Former Sky News diplomatic editor Tim Marshall knows a thing or two about foreign affairs. This time last year, we had our noses buried in his brilliant, internationally bestselling book Prisoners of Geography and have spent the ensuing time champing at the bit for more of his insightful and entertaining prose. Enter Worth Dying For: The Power and Politics of Flags, another expertly penned tome that manages to capture the complexities of foreign affairs in an intelligent yet engaging and approachable style. Marshall takes a look at our relationship with flags and explores how they've managed to have such a hold on us - uniting us, dividing us, enthralling us, terrifying us. It's a truly fascinating book that feels all the more considered and urgent in today's world of Brexit, Trump, China and ISIS. Stanfords is lucky enough to have a special Edward Stanford signed and numbered Collector’s Edition of this brilliant book - there’s only 150 of them though so get them while they’re hot.

Also, Tim will be appearing at Stanfords, Covent Garden, on 20th September to discuss Worth Dying For - tickets are going fast, so snap yours up now.

 

The Lesser Bohemians

Eimear McBride

£16.99 (click here to buy)

Eimear McBride’s A Girl Is A Half-Formed Thing won the Goldsmith’s Prize in 2013, then the Baileys prize for fiction in 2014. Not bad for a debut which had spent 10 years in the publishing wilderness, being bounced about from publisher to publisher before finding a home at indie Galley Beggar Press. No such problem faced McBride then with the follow up, The Lesser Bohemians, though it apparently took her some eight years to write. Telling the story of a passionate love affair between an aspiring young Irish actress who has moved to London to study drama and an actor some 20 years her senior who has a troubled past, it’s a book that again completely immerses you in a character’s head through McBride’s trademark linguistic gymnastics; think somewhere between Joyce and a post LA Confidential Ellroy.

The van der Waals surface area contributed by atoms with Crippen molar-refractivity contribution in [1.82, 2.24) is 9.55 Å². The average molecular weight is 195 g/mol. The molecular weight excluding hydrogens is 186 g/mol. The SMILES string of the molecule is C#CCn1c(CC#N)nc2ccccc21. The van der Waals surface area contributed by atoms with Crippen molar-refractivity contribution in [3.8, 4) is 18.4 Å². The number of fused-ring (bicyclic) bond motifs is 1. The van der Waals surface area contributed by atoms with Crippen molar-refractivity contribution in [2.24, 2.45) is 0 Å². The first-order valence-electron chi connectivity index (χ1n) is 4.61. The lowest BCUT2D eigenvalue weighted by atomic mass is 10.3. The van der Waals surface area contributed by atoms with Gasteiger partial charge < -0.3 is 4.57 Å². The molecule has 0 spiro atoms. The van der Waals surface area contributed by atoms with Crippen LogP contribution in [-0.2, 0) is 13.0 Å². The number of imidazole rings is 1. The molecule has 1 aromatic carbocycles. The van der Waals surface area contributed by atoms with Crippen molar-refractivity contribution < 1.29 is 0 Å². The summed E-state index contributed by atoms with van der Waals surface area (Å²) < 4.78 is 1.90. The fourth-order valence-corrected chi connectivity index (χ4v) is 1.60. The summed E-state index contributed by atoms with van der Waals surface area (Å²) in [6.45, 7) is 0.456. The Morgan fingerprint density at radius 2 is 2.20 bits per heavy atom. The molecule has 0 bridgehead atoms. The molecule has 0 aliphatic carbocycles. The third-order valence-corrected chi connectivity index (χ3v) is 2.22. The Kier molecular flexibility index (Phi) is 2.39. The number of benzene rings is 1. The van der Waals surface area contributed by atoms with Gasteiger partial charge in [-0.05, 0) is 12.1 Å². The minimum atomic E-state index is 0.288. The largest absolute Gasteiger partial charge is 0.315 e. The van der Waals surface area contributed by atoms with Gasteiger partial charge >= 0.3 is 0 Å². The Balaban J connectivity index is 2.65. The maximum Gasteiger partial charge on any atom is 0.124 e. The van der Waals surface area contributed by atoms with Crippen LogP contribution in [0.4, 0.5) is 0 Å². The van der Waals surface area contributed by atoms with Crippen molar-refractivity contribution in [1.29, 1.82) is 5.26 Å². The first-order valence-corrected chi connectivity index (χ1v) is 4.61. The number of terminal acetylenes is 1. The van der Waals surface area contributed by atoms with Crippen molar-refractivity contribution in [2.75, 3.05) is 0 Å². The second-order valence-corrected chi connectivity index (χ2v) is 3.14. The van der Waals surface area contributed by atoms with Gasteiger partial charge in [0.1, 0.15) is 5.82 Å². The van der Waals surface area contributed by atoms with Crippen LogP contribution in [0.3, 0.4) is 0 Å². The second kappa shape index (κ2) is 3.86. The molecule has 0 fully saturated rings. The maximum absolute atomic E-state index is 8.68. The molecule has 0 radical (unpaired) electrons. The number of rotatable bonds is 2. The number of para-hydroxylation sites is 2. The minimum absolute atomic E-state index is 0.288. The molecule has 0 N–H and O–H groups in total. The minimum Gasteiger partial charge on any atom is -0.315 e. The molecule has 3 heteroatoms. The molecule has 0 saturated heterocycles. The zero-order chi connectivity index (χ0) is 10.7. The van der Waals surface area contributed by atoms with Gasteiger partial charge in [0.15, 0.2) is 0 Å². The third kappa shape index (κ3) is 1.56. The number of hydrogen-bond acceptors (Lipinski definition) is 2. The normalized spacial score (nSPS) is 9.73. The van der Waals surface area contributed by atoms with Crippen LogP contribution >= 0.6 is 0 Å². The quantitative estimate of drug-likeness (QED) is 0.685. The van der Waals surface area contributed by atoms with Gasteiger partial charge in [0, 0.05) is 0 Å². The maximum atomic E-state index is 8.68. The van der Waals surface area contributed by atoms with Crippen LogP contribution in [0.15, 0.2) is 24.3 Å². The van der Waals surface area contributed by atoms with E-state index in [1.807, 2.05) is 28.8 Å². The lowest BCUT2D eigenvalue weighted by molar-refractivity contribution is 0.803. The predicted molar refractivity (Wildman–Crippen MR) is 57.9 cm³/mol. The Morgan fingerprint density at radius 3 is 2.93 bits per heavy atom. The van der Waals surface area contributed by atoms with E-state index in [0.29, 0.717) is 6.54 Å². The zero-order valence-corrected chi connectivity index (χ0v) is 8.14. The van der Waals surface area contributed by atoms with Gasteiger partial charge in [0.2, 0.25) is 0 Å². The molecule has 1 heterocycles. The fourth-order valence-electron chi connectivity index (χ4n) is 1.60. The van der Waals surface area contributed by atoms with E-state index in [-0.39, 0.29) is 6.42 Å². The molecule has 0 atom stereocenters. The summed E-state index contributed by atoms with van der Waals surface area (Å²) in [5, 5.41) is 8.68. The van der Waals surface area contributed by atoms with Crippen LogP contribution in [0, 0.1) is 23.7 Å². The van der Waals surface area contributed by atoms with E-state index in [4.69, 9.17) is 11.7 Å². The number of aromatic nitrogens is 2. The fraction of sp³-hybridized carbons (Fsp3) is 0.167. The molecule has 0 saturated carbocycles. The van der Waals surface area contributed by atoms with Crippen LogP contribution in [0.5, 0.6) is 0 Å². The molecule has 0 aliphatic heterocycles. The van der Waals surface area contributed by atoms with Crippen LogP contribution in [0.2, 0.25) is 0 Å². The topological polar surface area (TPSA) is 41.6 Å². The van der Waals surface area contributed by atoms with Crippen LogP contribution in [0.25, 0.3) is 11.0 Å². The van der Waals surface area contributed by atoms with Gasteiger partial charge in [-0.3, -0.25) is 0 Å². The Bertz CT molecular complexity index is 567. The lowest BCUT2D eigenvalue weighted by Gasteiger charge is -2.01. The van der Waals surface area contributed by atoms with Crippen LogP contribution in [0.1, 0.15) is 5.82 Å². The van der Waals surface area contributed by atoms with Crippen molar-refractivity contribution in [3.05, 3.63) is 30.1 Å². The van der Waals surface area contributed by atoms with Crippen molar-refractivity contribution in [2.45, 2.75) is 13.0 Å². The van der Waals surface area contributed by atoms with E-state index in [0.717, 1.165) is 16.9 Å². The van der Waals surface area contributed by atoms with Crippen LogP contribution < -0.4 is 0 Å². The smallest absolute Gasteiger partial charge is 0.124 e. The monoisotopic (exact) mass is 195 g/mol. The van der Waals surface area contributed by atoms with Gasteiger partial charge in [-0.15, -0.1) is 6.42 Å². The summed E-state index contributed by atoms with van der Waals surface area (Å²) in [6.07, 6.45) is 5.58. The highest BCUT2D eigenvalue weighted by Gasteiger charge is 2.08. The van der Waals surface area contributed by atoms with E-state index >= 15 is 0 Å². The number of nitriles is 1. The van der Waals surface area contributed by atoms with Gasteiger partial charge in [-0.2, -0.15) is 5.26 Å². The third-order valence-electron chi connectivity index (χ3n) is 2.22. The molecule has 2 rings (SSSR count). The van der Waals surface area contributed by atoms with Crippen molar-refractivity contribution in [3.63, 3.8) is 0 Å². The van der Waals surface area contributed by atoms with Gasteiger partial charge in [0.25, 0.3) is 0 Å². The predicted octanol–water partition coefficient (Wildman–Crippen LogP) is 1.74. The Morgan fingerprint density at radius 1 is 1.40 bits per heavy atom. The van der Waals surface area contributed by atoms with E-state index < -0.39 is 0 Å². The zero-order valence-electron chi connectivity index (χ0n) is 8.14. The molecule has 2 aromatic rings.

Homo Deus: A Brief History of Tomorrow

Yuval Noah Harari

£25 (click here to buy)

It’s finally here. Yuval Noah Harari’s Sapiens: A Brief History of Humankind  was an utterly wonderful, revelatory book of non-fiction that asked and answered big questions about the nature of evolution from the Stone Age to the 21st Century. It was full of scientific research, presented in an engaging and relevant way, and it was enormously popular as a result. Homo Deus picks up Sapiens' baton and runs way off into the future to see what might be next for mankind. Where Sapiens told us how accidentally we came to be masters of Earth, Homo Deus seems to posit the idea that through our own ingenuity we may come to make ourselves obsolete. There’s a touch of the SF dystopia in Harari’s theorising - the individual finally conceding, as it is subsumed by the network of information it has contributed to creating. It would be truly chilling stuff, were it not for the author’s light hand and his reassurances that this is, of course, not a future set in stone. We can’t know what’s coming next. We just have to hope there’s still room for the lighter bits of humanity amidst the hard data.

 

Atlas Obscura

Joshua Foer, Dylan Thuras & Ella Morton

£25 (click here to buy)

AtlasObscura.com is one of my favourite websites, filled with weird and wonderful tales of the unexpected from all over the world. So it's an exciting prospect to see their big book of collected writing, photographs, maps and charts covering over 700 of the most intriguing places on earth. If you’re an enthusiastic traveller, always on the look out for a new and exciting place to visit - and since you’re reading Wanderlust, that should be a given - this book is destined to become your inspiration for many future adventures - whether that’s seeking out a leech-powered weather-predicting device in Devon, joining in the Spanish Baby Jumping Festival or exploring New Zealand’s glowworm caves. Get this book on your Christmas list now.